Having Fun with a Sig Sauer MPX 9mm

Hey guys welcome back. So, today I’m back out at the range with another new gun. I did some horse trading for what’s in this box, which you might be able to discern what it is simply by the branding that’s on the outside.

The size of the case may be a little bit deceptive, but let’s just take a look and stop with the nonsensical suspense. What I have here is a Sig Sauer MPX 9mm pistol. A lot of you guys have been asking me to take a look at this gun.

A lot of the reviews I see out there online have been extremely positive about the gun, which inspired me to go out, and like I said, do some horse trading, pick one up and see what I can expect or see what it would do for me. I’ve had some spotty experiences with Sig Sauer rifles in the past.

The handguns always seem to work well for me, it’s just I’ve had a couple of lemons with the rifles. This is somewhere in between, so hopefully I’m going to get lucky and this sucker’s going to impress the heck out of me, like it has pretty much every other reviewer out there.

I have – I’ll go through what’s all in the box a little bit later. I have one 30 round magazine. Apparently this is a magazine made by Lancer. It certainly looks like their work. It is branded Sig, but it has metal inserts here, seems to be very high quality. I’ve brought out some ZQI 9mm 123gr NATO spec ammo. I also have some S&B ammo that I’ve brought out this afternoon to try on the gun as well, which is courteously of Lucky Gunner. We’re going to load the magazine here, load up the first 15 or 20 rounds, walk right over to the firing line and shoot this for the very first time.

Now, I did take the gun apart when I first picked it up yesterday, just to look inside and get familiar with it, but I have not cleaned it. I didn’t lubricate it, I didn’t do anything. I’m going to treat it just like every other gun I buy brand new and just bring it out to the range and abuse it and we’ll just bring you guys along, as usual.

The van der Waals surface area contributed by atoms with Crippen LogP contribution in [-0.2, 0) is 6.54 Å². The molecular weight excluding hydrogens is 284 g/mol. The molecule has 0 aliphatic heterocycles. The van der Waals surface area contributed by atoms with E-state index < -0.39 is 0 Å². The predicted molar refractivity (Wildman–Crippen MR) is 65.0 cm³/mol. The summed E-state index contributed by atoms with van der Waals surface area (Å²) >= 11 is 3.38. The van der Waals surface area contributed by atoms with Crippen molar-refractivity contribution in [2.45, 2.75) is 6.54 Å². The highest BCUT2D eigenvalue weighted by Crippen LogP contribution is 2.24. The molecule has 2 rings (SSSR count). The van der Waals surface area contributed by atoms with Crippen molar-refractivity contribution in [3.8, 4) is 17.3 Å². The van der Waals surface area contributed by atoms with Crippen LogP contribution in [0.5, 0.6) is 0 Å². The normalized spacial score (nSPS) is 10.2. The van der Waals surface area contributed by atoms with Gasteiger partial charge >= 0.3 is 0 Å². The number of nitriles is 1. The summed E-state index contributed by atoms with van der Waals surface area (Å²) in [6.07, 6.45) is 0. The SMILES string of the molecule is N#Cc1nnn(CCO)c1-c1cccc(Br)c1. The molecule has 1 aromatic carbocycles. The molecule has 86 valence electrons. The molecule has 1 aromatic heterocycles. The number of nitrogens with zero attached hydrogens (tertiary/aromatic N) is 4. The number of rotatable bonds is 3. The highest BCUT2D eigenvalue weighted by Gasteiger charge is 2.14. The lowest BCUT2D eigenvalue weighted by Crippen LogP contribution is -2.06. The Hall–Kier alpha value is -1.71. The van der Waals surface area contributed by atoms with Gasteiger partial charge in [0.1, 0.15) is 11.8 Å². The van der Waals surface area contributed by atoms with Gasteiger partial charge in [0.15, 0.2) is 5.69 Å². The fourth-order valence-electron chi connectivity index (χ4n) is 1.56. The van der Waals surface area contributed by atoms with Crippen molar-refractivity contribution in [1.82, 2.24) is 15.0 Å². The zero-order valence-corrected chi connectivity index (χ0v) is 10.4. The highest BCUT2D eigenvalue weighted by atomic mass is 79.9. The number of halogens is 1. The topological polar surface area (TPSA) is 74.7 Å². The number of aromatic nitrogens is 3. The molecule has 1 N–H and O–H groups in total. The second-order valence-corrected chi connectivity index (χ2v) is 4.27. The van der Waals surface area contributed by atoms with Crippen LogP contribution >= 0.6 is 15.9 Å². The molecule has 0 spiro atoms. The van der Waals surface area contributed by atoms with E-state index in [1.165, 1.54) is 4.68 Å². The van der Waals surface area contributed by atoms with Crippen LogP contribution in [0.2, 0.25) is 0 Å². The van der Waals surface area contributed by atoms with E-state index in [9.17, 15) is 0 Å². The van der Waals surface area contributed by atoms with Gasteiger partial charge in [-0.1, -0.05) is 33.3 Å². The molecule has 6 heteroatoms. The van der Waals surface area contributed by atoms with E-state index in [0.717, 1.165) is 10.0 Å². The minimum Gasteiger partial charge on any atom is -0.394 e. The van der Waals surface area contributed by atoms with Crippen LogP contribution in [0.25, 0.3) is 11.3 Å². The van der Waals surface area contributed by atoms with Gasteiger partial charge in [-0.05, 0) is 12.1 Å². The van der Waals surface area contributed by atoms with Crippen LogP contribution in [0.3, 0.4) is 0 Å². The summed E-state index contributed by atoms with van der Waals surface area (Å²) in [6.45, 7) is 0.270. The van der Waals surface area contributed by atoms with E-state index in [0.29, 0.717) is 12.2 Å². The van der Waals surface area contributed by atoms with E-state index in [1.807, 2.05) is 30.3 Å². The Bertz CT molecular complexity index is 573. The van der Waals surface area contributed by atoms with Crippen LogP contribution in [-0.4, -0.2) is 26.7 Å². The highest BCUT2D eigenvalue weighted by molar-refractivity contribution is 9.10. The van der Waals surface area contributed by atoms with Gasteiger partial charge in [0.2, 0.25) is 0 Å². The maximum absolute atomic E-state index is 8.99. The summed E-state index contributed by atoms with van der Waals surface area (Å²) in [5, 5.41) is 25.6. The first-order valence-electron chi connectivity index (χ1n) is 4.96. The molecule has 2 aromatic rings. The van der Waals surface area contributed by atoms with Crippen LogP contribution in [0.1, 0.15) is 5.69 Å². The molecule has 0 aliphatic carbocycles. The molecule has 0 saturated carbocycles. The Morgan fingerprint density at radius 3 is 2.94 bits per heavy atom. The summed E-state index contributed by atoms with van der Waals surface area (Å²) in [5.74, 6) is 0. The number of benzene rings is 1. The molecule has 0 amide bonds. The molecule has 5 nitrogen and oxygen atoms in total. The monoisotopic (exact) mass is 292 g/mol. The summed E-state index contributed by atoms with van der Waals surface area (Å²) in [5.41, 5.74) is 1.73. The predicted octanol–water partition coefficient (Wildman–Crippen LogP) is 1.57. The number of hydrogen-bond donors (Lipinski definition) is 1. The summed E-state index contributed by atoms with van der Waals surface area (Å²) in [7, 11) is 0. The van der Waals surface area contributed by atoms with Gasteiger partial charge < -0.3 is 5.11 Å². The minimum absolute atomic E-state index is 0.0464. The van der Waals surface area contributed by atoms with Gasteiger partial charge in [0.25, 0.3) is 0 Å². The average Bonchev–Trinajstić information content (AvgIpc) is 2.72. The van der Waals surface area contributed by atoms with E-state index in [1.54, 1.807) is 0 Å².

Let’s see, I’m going to be one round short, unless I bend over and pick up the one on the ground that I dropped. Let’s go ahead and load 15 rounds in and see how this little guy works. Now, this is kind of unique in that it’s a gas operated carbine pistol or whatever you want to call it. I plan on making it into a carbine or SBR. So, I’ve heard reports that it has very gentle recoil. I’ve heard reports of good accuracy and good reliability, so let’s go find out, first 15 rounds.

Magazine locks in positively, has a T-handle charging system. I’m going to go ahead and flip up the sights, charge the gun, put it on fire, and here we go. Let’s see what it does. Okay, I can definitely feel the gun lock open on the last shot. Recoil impulse is light, like everybody was saying, and 100% function, okay. Color me very interested in this little guy. Let’s do some more shooting with it and take a look at what comes in the box, break it down and see how the gun works on the inside.

Alright guys, let’s fire the first full 30 rounds out of the gun. But before I do that, I stuck my good old trusty CompM2 Aimpoint on the pistol. I have changed out the mount. I used to have an A.R.M.S. mount with this sight and I just let the sight sit forever, because I hated that A.R.M.S. mount. It lost its tension. You can’t adjust the tension; it would slide back and forth on the rails and so I just kind of forgot about the sight. I actually have two of them.

So, I recently updated the mount. I put an ADM (American Defense Manufacturing) mount on here that has a quick, detached throw lever that’s adjustable and so I can adjust it to various guns very quickly. It’s breathed new life into this old sight. These sights are amazing. I changed the batteries in this sight for the first time after six years of use and leaving it on in the safe for months at a time. I think I’m about at least three years into these batteries, and once again, I always forget to turn the thing off when I do turn it on and they’re working just fine. Even the old Aimpoints are awesome if you can find them online used, pick them up. Great sights that last forever and the ADM mounts rock. Okay, so enough of that.